Lasers burn away 1600 years of grime to reveal richly-coloured Roman frescoes

Two hundred feet below the streets of Rome, a team of archaeologists has discovered 1,600 year old frescoes using laser beam technology.

The brightly coloured paintings, which date to around 360 AD were uncovered on the ceilings of two ancient Christian tombs in the labyrinthine Catacombs of St Domitilla. Hidden for centuries under layers of algae, smoke residue and calcium they were brought to the surface using 2mm laser beams.

Leader of the archaeological team, Barbara Mazzei, explained how advances in laser technology made it possible to safely unearth the frescoes. “The frequency of the 2mm laser beams can be adjusted to eliminate certain colours”, Mazzei said. “Different wavelengths and chromatic selection enabled us to burn away the black disfiguration without touching the colours beneath”.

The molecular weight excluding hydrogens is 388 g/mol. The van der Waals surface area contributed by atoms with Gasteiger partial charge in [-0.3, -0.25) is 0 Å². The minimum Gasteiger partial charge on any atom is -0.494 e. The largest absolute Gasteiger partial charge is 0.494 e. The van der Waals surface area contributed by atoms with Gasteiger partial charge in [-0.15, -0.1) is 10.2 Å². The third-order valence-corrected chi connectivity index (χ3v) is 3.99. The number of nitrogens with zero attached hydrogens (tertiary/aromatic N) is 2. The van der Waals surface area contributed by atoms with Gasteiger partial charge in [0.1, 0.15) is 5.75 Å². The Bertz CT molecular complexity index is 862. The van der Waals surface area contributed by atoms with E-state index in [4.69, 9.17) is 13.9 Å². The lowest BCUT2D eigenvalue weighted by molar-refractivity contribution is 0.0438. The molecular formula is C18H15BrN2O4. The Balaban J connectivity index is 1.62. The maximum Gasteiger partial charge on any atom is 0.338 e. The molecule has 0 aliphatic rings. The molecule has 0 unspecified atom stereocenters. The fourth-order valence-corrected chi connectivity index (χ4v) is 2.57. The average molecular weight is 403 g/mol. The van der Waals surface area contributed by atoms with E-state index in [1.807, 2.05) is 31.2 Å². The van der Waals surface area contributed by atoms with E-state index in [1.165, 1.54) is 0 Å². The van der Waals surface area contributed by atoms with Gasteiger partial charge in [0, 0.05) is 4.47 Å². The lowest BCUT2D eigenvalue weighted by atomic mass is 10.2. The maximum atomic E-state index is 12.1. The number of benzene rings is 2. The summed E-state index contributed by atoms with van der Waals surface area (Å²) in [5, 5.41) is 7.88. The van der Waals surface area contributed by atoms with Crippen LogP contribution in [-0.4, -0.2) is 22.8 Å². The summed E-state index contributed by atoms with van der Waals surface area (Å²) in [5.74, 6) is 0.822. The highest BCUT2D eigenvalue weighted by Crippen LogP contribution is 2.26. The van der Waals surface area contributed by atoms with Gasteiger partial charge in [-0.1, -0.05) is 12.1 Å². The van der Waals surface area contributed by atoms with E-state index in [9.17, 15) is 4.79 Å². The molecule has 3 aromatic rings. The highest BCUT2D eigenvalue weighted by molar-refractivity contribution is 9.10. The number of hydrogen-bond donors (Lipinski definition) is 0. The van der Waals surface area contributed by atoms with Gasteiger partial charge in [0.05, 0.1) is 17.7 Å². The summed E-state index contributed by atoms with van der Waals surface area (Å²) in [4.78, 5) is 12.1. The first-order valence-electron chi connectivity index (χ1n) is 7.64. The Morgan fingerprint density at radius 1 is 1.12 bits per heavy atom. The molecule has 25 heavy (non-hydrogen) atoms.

Manually removing the grime without the use of lasers carried the risk of damaging the ancient paintings.

Used to house the families of rich Roman grain merchants, the crypts of the St Domitilla catacombs were forgotten after the fall of the Roman Empire. In the 16th century, an amateur archaeologist named Antonio Bosio who Mazzei regards as the “Christopher Columbus of the catacombs” rediscovered them. “We knew there were frescoes under there, and the lasers let us get to them”, she stated.

Working “millimetre by millimetre” Mazzei and her team discovered brilliantly coloured paintings of pagan symbols of the seasons and biblical scenes from the Old and New Testaments. They also exposed a cycle of frescoes depicting the state-controlled import and distribution of grain, which arrived in Rome via ship from the Mediterranean.

The paintings offer a valuable insight into the popularisation of Christianity among wealthy Romans in the 4th century AD as they shifted away from paganism, as well as the importance of the imperial grain trade and the prestige of the families who grew rich from it.

 

 

 

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